12 Nifty Ways To Grow Your Own Herbs
If you’re new to gardening and not sure where to start, growing herbs is an easy way to get your green thumb going. There’s no large plot to prepare or maintain (which can be daunting for newbies) and by growing different varieties, you’ll gain experience working with plants that have different watering and care needs.
Here’s a project sheet highlighting a few different ways you can grow them with many suitable for your patio or balcony (and even indoors too). I also added instructions at the bottom of this page for building a clever spiral structure. Enjoy!
|Hanging Coffee Cups: Make a charming outdoor display and grow your own herbs at the same time! Use enamel coated metal coffee cups as pots (drill a hole in the bottom first for drainage), paint in cheery colors then hang against an outer wall with twine, metal rings and screws drilled at cascading levels for a lovely display.|
|Hanging Pockets: Grow plants “vertical style” by simply filling each pocket of a shoe organizer with soil and herbs. This is also a clever way to hang your plants out of reach from inquisitive cats. Tip: Test the fabric of the organizer first to see if it will allow water to drain, if not, just make a few small holes in each pocket.|
|Vertical Gutter: Here’s a neat idea for those with limited space, attach plastic gutters to the side of the house (making sure to first drill small holes at the bottom of the gutters for good drainage) then fill with soil and plants or seeds. Tip: Add time release fertilizer to the soil when planting to help maintain the soil’s nutrient levels.|
|Strawberry Jar: Here’s an easy way to pack a variety of different herbs into one container while keeping them separated neatly (they’ll grow into a nice & decorative display). Tip: Mix a time-release fertilizer into the soil when planting, one dose can last all summer.|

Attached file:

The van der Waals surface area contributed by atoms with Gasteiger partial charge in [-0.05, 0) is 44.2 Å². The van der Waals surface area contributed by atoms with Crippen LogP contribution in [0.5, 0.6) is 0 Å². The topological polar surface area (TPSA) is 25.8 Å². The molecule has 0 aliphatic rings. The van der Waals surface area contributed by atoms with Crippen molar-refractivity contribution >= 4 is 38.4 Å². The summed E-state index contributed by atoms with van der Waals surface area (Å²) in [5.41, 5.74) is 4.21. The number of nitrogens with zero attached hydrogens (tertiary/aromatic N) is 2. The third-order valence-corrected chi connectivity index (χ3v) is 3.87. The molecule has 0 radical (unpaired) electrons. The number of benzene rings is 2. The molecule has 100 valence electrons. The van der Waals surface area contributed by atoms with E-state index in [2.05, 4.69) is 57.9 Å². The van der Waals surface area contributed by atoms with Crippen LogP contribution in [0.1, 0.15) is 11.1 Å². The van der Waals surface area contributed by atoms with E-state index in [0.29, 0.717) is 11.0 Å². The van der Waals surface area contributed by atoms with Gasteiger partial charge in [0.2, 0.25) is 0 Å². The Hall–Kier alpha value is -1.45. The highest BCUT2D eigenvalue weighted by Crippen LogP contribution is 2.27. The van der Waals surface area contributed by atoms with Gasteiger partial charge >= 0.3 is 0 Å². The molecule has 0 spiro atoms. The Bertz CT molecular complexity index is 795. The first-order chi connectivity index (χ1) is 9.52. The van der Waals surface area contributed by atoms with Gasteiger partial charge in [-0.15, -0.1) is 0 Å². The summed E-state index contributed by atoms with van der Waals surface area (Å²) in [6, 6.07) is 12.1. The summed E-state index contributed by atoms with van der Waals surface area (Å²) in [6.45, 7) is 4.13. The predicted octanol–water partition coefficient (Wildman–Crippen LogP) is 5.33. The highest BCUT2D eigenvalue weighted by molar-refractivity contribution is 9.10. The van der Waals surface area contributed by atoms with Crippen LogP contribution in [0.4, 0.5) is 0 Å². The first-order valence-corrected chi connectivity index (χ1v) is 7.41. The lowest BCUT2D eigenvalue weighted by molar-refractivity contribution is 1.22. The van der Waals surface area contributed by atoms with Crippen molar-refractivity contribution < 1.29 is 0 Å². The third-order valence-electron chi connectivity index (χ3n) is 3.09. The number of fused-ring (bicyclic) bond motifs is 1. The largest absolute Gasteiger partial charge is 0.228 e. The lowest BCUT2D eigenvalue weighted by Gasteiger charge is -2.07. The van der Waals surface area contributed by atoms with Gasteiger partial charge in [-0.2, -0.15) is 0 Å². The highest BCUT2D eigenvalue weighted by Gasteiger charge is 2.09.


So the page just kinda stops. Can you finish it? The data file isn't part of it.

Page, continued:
|One-Pot Indoor Garden: Here’s a way to grow them year round indoors, all you need is a sunny spot, a big pot filled with soil and a few plants. Also see this page on chow.com for a nice reference that gives some ideas of different herbs you can try growing indoors. You’ll find watering, soil and potting tips on the second page. Tip: You can move the pot outside during warm summer months, the plants will love it!|
|Kitchen Container: No garden? No problem! You can grow a variety of kitchen herbs in a large pot or container, just use plant markers to label each and help distinguish which plant is which (they’ll eventually grow into one bushy mass of greenery). Tip: Keep the pot at the back door for easy access to snipping while cooking.|
|BBQ Container: Here’s a neat way to use an old hibachi or portable bbq! Fill with potting soil, a selection of your favorite plants and voila! a smart DIY garden. You don’t need the lid or grate to make this project and if you don’t have anything on hand, watch garage sales, craigslist, kijiji, etc., since you can pick up old barbecues and grills on the cheap. Also see this page using a hibachi for a similar project.|
|Tower: Five terra cotta planters in assorted sizes are cleverly stacked to form three plantable tiers, filled with potting soil and then an assortment of herbs are planted. Situate this compact garden in a sunny spot near the kitchen door for easy snipping.|
|Mason Jar Herb Garden: Mason jars are secured to an old wooden board with pipe clamps, triangle ring hangers and hanging wire. Suitable for indoors.|